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The AAPG/Datapages Combined Publications Database

AAPG Bulletin


Volume: 40 (1956)

Issue: 4. (April)

First Page: 790

Last Page: 791

Title: Tectonic Development of Cordilleran Region: ABSTRACT

Author(s): W. W. Mallory

Article Type: Meeting abstract


The Cordilleran region of Western United States is a segment of the Cordilleran geosyncline. Its western and eastern borders are the Pacific Coast Ranges and the Wasatch or Teton line. The Cordilleran geosyncline differs from its cratonic neighboring regions, the Colorado Plateau and the Rocky Mountains, by (1) containing extreme thicknesses of sedimentary and volcanic rocks and by (2) having experienced true orogeny. Like its counterpart, the Appalachian geosyncline, it has dual facies expression. An inner (cratonward or miogeosynclinal) belt has thick sediments lithologically similar to cratonic rocks; an outer (seaward or eugeosynclinal) belt has very thick graywackes, volcanics, and other lithotopes.

It is convenient to describe the tectonic development of the geosyncline in four stages, each of which exhibited a distinctive tectonic pattern. Stage I, comprising only the Cambrian period, was essentially simple failure of the continent margin by subsidence behind a progressively inward migrating hingeline. Sediment source was cratonic.

Stage II was a complex interplay of orogeny, volcanism, and deposition with long duration. It

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opened in Ordovician time with development of a midgeosyncline hinge (the Manhattan line) which introduced the dual facies aspect. Dark, poorly sorted clastics in the outer belt were derived from tectonic island chains which rose within the belt itself (autocannibalism) while normal carbonates and clean sandstones accumulated in the inner belt. Folding and volcanism commenced in the Klamath Mountain area. Silurian and Devonian tectonic patterns resembled Ordovician.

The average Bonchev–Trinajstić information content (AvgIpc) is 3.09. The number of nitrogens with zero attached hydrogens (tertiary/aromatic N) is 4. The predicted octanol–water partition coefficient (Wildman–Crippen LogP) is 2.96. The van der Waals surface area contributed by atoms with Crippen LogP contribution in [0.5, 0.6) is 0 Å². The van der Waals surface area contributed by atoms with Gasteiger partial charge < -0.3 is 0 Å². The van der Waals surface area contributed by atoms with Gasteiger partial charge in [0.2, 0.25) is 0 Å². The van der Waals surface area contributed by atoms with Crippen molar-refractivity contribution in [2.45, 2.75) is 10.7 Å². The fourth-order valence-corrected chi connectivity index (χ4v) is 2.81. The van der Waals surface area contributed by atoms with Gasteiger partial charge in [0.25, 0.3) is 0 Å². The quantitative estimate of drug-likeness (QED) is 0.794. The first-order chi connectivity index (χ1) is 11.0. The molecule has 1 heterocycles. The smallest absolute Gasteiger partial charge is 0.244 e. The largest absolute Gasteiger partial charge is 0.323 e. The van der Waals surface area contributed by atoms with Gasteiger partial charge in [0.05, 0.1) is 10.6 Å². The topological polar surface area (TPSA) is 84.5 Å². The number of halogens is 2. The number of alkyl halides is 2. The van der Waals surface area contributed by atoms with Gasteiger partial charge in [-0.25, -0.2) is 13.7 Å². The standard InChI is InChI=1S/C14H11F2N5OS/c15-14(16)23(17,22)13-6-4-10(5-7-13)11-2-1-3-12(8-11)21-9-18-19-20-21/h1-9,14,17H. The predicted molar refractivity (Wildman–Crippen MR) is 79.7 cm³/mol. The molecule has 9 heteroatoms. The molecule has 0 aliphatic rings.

During the Carboniferous, intensified tectonic activity was expressed as folding and thrusting on the approximate site of the old Manhattan hingeline to produce an uplift (Manhattan geanticline of Eardley) which shed conglomerates into both belts. Folding, volcanism, and deposition of clastics continued in northern California.

Further intensification of tectonic action occurred in the Permian, Triassic, and lower Jurassic periods. Profound subsidence of the outer belt accompanied deposition of autochthonous volcanics of regional extent and extreme thickness. A composite maximum of 70,000 feet (12 miles), centering in the California-Nevada area, dominated the entire outer belt. In addition, (1) strong tangential stresses produced local dynamometamorphism in the Sierra and Mohave areas of California in Permian time, (2) basic plutons were emplaced in central Oregon in Triassic time, and (3) ultrabasic intrusions of lower Jurassic age were injected in the Klamath area. These and earlier tectonic events indicate existence of a so-called Klamath tectogene in Washington, Oregon, and California. During the Mesozoi , midgeosyncline lands crowded the inner belt eastward, finally causing extinction.

Stage III was climactic orogeny involving not only folding and thrusting but regional dynamometamorphism and large-scale batholithic intrusion. Beginning in upper Jurassic time, batholithic emplacement in the Klamath tectogene reached proportions unequalled in North America since the Precambrian. Repeated impulses of folding and thrusting marched eastward during late Jurassic and Cretaceous time to culminate as thrusts of major magnitude (Lewis, Bannock, Strawberry, Muddy) at the Teton-Wasatch line.

Apparent post-orogenic relaxation of Stage IV caused collapse of the orogenic highland in the Great Basin. Extensive block faulting plus actual subsidence produced a Tertiary-Recent depositional basin (comparable with the Triassic of the Appalachian belt) which to-day exhibits internal sediment supply, and which in future may acquire a depositional history of some magnitude. Eventual broad, regional, epeirogenic uplift of the Cordilleran belt with associated erosional planation is predicted.

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